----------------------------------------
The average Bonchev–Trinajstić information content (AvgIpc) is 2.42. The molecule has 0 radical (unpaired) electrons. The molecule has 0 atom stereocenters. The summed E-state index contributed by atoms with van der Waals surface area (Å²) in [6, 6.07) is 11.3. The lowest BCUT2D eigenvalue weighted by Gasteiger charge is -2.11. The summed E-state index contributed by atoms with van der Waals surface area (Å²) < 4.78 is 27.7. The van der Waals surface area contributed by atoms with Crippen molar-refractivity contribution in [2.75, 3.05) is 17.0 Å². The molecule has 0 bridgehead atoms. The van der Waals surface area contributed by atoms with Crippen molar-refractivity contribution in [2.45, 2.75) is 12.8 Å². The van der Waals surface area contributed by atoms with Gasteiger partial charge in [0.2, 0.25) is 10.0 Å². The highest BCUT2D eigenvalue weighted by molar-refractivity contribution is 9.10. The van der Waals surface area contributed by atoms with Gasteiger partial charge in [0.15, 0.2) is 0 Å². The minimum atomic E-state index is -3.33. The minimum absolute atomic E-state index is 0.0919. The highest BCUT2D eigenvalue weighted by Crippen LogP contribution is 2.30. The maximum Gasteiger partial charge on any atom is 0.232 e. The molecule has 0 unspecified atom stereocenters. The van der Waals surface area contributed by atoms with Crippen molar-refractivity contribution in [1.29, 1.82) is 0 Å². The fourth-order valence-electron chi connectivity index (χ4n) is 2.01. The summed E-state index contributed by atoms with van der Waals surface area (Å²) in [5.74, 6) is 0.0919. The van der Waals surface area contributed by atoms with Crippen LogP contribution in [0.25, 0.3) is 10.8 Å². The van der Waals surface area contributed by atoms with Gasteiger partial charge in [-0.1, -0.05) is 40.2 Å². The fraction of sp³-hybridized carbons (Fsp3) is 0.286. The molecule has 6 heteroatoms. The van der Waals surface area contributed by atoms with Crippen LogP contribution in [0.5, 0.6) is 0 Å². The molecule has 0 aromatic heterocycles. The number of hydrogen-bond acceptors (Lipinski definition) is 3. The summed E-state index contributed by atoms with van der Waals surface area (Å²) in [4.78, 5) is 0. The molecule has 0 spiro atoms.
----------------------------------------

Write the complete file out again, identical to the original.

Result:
The average Bonchev–Trinajstić information content (AvgIpc) is 2.42. The molecule has 0 radical (unpaired) electrons. The molecule has 0 atom stereocenters. The summed E-state index contributed by atoms with van der Waals surface area (Å²) in [6, 6.07) is 11.3. The lowest BCUT2D eigenvalue weighted by Gasteiger charge is -2.11. The summed E-state index contributed by atoms with van der Waals surface area (Å²) < 4.78 is 27.7. The van der Waals surface area contributed by atoms with Crippen molar-refractivity contribution in [2.75, 3.05) is 17.0 Å². The molecule has 0 bridgehead atoms. The van der Waals surface area contributed by atoms with Crippen molar-refractivity contribution in [2.45, 2.75) is 12.8 Å². The van der Waals surface area contributed by atoms with Gasteiger partial charge in [0.2, 0.25) is 10.0 Å². The highest BCUT2D eigenvalue weighted by molar-refractivity contribution is 9.10. The van der Waals surface area contributed by atoms with Gasteiger partial charge in [0.15, 0.2) is 0 Å². The minimum atomic E-state index is -3.33. The minimum absolute atomic E-state index is 0.0919. The highest BCUT2D eigenvalue weighted by Crippen LogP contribution is 2.30. The maximum Gasteiger partial charge on any atom is 0.232 e. The molecule has 0 unspecified atom stereocenters. The van der Waals surface area contributed by atoms with Crippen molar-refractivity contribution in [1.29, 1.82) is 0 Å². The fourth-order valence-electron chi connectivity index (χ4n) is 2.01. The summed E-state index contributed by atoms with van der Waals surface area (Å²) in [5.74, 6) is 0.0919. The van der Waals surface area contributed by atoms with Crippen LogP contribution in [0.25, 0.3) is 10.8 Å². The van der Waals surface area contributed by atoms with Gasteiger partial charge in [-0.1, -0.05) is 40.2 Å². The fraction of sp³-hybridized carbons (Fsp3) is 0.286. The molecule has 6 heteroatoms. The van der Waals surface area contributed by atoms with Crippen LogP contribution in [0.5, 0.6) is 0 Å². The molecule has 0 aromatic heterocycles. The number of hydrogen-bond acceptors (Lipinski definition) is 3. The summed E-state index contributed by atoms with van der Waals surface area (Å²) in [4.78, 5) is 0. The molecule has 0 spiro atoms.